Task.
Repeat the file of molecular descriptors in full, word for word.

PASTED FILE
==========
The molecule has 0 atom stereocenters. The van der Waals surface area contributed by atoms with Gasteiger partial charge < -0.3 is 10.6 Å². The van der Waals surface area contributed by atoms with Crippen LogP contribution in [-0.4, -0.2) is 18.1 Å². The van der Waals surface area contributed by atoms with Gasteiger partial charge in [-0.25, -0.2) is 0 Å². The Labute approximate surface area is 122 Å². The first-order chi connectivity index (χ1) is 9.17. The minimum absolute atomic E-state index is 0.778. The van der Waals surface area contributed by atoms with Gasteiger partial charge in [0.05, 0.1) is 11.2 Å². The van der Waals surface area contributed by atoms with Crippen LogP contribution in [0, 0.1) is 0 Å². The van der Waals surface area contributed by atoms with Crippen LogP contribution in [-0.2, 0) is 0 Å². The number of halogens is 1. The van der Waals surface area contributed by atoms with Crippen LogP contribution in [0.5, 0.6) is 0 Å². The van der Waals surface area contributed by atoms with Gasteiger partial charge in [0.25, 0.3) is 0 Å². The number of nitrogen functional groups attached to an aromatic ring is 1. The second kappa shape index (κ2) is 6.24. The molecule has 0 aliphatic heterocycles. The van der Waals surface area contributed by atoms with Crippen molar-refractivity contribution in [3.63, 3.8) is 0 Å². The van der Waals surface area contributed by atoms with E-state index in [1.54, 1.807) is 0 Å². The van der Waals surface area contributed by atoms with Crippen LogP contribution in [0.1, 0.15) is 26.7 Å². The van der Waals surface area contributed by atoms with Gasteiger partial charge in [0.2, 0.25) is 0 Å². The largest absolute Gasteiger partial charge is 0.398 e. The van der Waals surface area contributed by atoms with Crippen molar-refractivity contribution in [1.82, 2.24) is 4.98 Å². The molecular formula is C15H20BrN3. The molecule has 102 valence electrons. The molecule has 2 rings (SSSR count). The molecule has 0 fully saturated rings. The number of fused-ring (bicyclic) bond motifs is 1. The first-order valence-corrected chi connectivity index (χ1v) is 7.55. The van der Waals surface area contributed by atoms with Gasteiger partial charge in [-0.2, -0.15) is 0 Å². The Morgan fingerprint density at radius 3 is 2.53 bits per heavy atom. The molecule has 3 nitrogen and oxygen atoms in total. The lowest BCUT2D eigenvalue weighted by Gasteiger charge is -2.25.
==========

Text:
The molecule has 0 atom stereocenters. The van der Waals surface area contributed by atoms with Gasteiger partial charge < -0.3 is 10.6 Å². The van der Waals surface area contributed by atoms with Crippen LogP contribution in [-0.4, -0.2) is 18.1 Å². The van der Waals surface area contributed by atoms with Gasteiger partial charge in [-0.25, -0.2) is 0 Å². The Labute approximate surface area is 122 Å². The first-order chi connectivity index (χ1) is 9.17. The minimum absolute atomic E-state index is 0.778. The van der Waals surface area contributed by atoms with Gasteiger partial charge in [0.05, 0.1) is 11.2 Å². The van der Waals surface area contributed by atoms with Crippen LogP contribution in [0, 0.1) is 0 Å². The van der Waals surface area contributed by atoms with Crippen LogP contribution in [-0.2, 0) is 0 Å². The number of halogens is 1. The van der Waals surface area contributed by atoms with Crippen LogP contribution in [0.5, 0.6) is 0 Å². The van der Waals surface area contributed by atoms with Gasteiger partial charge in [0.25, 0.3) is 0 Å². The number of nitrogen functional groups attached to an aromatic ring is 1. The second kappa shape index (κ2) is 6.24. The molecule has 0 aliphatic heterocycles. The van der Waals surface area contributed by atoms with Crippen molar-refractivity contribution in [3.63, 3.8) is 0 Å². The van der Waals surface area contributed by atoms with E-state index in [1.54, 1.807) is 0 Å². The van der Waals surface area contributed by atoms with Crippen LogP contribution in [0.1, 0.15) is 26.7 Å². The van der Waals surface area contributed by atoms with Gasteiger partial charge in [0.2, 0.25) is 0 Å². The largest absolute Gasteiger partial charge is 0.398 e. The van der Waals surface area contributed by atoms with Crippen molar-refractivity contribution in [1.82, 2.24) is 4.98 Å². The molecular formula is C15H20BrN3. The molecule has 102 valence electrons. The molecule has 2 rings (SSSR count). The molecule has 0 fully saturated rings. The number of fused-ring (bicyclic) bond motifs is 1. The first-order valence-corrected chi connectivity index (χ1v) is 7.55. The van der Waals surface area contributed by atoms with Gasteiger partial charge in [-0.2, -0.15) is 0 Å². The Morgan fingerprint density at radius 3 is 2.53 bits per heavy atom. The molecule has 3 nitrogen and oxygen atoms in total. The lowest BCUT2D eigenvalue weighted by Gasteiger charge is -2.25.